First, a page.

PROVIDENCE — Auditors for Rhode Island tried unsuccessfully for days to examine the financial records of former Boston Red Sox pitcher Curt Schilling’s video gaming company as it teetered on the edge of bankruptcy, documents show.
E-mails obtained under a public records request show that David Gilden, an attorney for the state Economic Development Corporation, made a series of frustrated attempts in May to get its auditors access to 38 Studios’ general ledger, e-mail, and file servers.
Schilling’s firm — it was lured to Rhode Island from Massachusetts in 2010 with a $75 million loan guarantee approved by the development agency’s board — laid off its entire staff May 24. Earlier in the month, 38 Studios’ board had approved filing for bankruptcy protection.
As the company’s troubles spilled into public view, Governor Lincoln Chafee accused 38 Studios of stonewalling, even as the firm sought frantically to secure state film tax credits that it apparently hoped to sell to raise money to stay afloat.
‘‘It was so hard to get information from them,’’ Chafee said this week. ‘‘Nothing was forthcoming. There were so many mixed messages. Everything kept changing.’’
Chafee was a vocal opponent of the loan guarantee on the campaign trail in 2010, but said he became the company’s biggest cheerleader once the deal was done.
Schilling has accused the governor of having an agenda and making comments that contributed to his company’s demise, even though the 38 Studios board had taken the first step toward bankruptcy by the time Chafee said anything publicly about the company’s troubles.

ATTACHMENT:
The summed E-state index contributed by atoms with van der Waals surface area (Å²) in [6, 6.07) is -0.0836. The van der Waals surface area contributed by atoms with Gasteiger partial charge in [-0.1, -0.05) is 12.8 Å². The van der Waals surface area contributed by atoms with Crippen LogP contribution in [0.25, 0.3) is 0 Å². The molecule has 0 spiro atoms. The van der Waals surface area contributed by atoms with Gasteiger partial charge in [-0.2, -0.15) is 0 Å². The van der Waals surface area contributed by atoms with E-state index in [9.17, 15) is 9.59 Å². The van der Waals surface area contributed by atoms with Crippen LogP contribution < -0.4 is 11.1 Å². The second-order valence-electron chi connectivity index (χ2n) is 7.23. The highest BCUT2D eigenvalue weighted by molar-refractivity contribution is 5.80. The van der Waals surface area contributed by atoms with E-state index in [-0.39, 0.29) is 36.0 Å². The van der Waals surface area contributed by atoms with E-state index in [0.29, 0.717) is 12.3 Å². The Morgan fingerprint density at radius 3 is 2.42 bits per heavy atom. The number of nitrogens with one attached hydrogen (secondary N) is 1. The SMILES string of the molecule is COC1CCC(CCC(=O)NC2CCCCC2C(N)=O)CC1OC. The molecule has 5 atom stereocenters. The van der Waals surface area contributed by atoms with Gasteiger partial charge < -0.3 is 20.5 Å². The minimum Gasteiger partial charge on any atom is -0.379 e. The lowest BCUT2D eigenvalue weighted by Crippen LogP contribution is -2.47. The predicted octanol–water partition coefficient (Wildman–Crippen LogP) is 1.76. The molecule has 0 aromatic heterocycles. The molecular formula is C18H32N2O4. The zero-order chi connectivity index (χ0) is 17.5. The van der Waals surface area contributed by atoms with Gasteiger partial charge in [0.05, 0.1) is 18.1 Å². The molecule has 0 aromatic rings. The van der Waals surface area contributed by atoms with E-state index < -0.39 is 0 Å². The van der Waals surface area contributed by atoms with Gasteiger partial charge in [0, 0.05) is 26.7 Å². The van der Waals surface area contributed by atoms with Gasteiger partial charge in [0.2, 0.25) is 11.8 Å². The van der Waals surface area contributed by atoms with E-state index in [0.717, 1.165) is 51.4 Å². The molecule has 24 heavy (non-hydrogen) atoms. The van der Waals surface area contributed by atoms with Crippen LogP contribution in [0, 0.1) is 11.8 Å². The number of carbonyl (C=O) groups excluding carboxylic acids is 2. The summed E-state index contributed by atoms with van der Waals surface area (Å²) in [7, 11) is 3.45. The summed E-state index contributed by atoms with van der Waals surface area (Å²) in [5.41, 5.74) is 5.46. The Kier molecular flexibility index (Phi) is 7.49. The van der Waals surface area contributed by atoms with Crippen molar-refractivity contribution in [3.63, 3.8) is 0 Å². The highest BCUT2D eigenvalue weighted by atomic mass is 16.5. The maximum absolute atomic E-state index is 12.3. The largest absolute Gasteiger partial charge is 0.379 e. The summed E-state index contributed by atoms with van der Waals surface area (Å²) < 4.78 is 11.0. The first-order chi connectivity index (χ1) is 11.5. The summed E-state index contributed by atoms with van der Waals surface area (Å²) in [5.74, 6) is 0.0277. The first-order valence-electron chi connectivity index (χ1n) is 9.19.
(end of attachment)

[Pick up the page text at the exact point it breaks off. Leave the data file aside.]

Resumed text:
38 Studios filed for bankruptcy protection June 7. The company and an affiliate, 38 Studios Baltimore, together owe creditors about $272 million and had combined assets of about $22 million, according to court records. Rhode Island is by far the largest creditor.
A series of e-mails flew back and forth between Gilden and top 38 Studios officials as Deloitte tried to begin the audit, which he said was provided for under the loan agreement. Gilden requested on May 25 that the auditors be allowed access that day or the next.
Gilden wrote to chief operating officer William Thomas and director Thomas Zaccagnino on May 26, saying he had not heard back about access.
On May 29, after several other e-mails, Gilden again wrote to Thomas and Zaccagnino, saying the auditors were standing by. Thomas replied that he wanted more specifics on what they wished to access.
On May 30, Gilden outlined what the state wanted and reiterated that auditors were prepared to begin their work that morning.
Thomas replied that the company was trying to secure funds for the audit — the 2010 financing deal required 38 Studios to pay for it — and was seeking an opinion from its legal counsel.
The next day, Gilden laid down a deadline.
‘‘Another day’s delay, notwithstanding your staffing issues, will in our view constitute a denial of our right to audit, particularly when our auditors can make a copy of the general ledger in a matter of hours and continue their work off site,’’ Gilden said.
Judy Chong, a development corporation spokeswoman, did not comment on when auditors got access.